This chapter examines the concept of the modern state in a developing world context. More specifically, it considers the characteristics and capabilities that define the modern state and the extent to which the state can be regarded as an autonomous actor with the potential to influence development outcomes. After providing an overview of the role of the state as a potential driver of development, the chapter discusses statehood in the contemporary world and how the evolution of the modern state can be understood. It then asks how different patterns of state formation affect the ways that states further consolidate and develop. It also explains the distinction between the ‘weak’ state found in the majority of developing countries and the ‘strong’ state typically found in the industrialized parts of the world. Finally, it tackles the question of institutional reform from ‘the outside’ and its implications for development.

Chapter

This chapter discusses the main broad analytical approaches or frameworks of interpretation that have been used in studying politics in the developing world. It first considers two contrasting broad approaches that long dominated political analysis of developing countries. The first was a politics of modernization that gave rise to political development theory, then to revised versions of that approach. The second was a Marxist-inspired approach that gave rise to dependency theory and, subsequently, to neo-Marxist analysis. The chapter also examines globalization theory and critical responses to globalization as neoliberal ideology, which have been associated with the ‘anti-globalization movement’ and have included arguments about orientalism and ‘post-development’ theory. Finally, it explores the strategies, categories, and more specific methods of analysis that have been typically deployed to assess the politics of developing countries.

Chapter

Deborah Bräutigam and Yunnan Chen

This chapter examines China’s South–South relations and how it has been shaped by the nature of the Chinese state: a highly capable, developmental state that uses an array of instruments to promote its interests. In particular, it considers how, by means of foreign aid, economic cooperation, soft power, and trade, China aspires to be seen as a responsible global power. The chapter first looks at the history behind China’s engagement with countries of the Global South and the instruments that it has employed in this regard such as foreign investment, commercial loans, and soft power tools. It shows that Chinese ties with the developing world are shaped by long-standing foreign policy principles, including non-interference in the internal affairs of others, equality, and mutual benefit, along with its embrace of globalization and the growth of its multinational corporations. The chapter concludes with an assessment of concerns regarding China’s international engagement.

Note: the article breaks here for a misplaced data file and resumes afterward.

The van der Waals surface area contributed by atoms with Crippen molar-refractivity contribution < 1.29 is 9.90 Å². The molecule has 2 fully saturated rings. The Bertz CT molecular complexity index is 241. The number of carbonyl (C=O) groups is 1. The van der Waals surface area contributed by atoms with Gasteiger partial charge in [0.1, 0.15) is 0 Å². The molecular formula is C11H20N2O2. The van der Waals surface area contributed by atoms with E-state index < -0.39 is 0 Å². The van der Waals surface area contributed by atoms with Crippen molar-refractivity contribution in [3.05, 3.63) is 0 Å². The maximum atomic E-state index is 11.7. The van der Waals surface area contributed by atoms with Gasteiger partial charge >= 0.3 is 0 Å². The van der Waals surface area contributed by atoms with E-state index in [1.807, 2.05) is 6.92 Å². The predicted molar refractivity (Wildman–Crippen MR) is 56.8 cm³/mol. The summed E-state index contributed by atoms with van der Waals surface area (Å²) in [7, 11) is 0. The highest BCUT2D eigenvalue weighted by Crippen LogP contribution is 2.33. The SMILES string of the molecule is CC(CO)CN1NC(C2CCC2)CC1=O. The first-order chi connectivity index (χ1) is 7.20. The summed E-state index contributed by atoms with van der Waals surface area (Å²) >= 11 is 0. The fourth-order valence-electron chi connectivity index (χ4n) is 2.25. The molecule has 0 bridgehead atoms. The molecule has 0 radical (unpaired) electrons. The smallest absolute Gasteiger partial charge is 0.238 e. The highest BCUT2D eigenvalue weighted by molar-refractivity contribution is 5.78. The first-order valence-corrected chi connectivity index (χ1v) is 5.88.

Chapter

Lise Rakner and Vicky Randall

This chapter examines the role of institutions and how institutionalism is applied in the analysis of politics in the developing world. It begins with a discussion of three main strands of institutionalism: sociological institutionalism, rational choice institutionalism, and historical institutionalism. It then considers political institutions in developing countries as well as the interrelationship between formal and informal institutions. Three cases are presented: the case from sub-Saharan Africa illustrates the salience of neo-patrimonial politics and competing informal and formal institutions, the second case relates to campaign clientelism in Peru and the third is concerned with electoral quotas in India. The chapter concludes by addressing the question of the extent to which the new institutionalism is an appropriate tool of analysis for developing countries.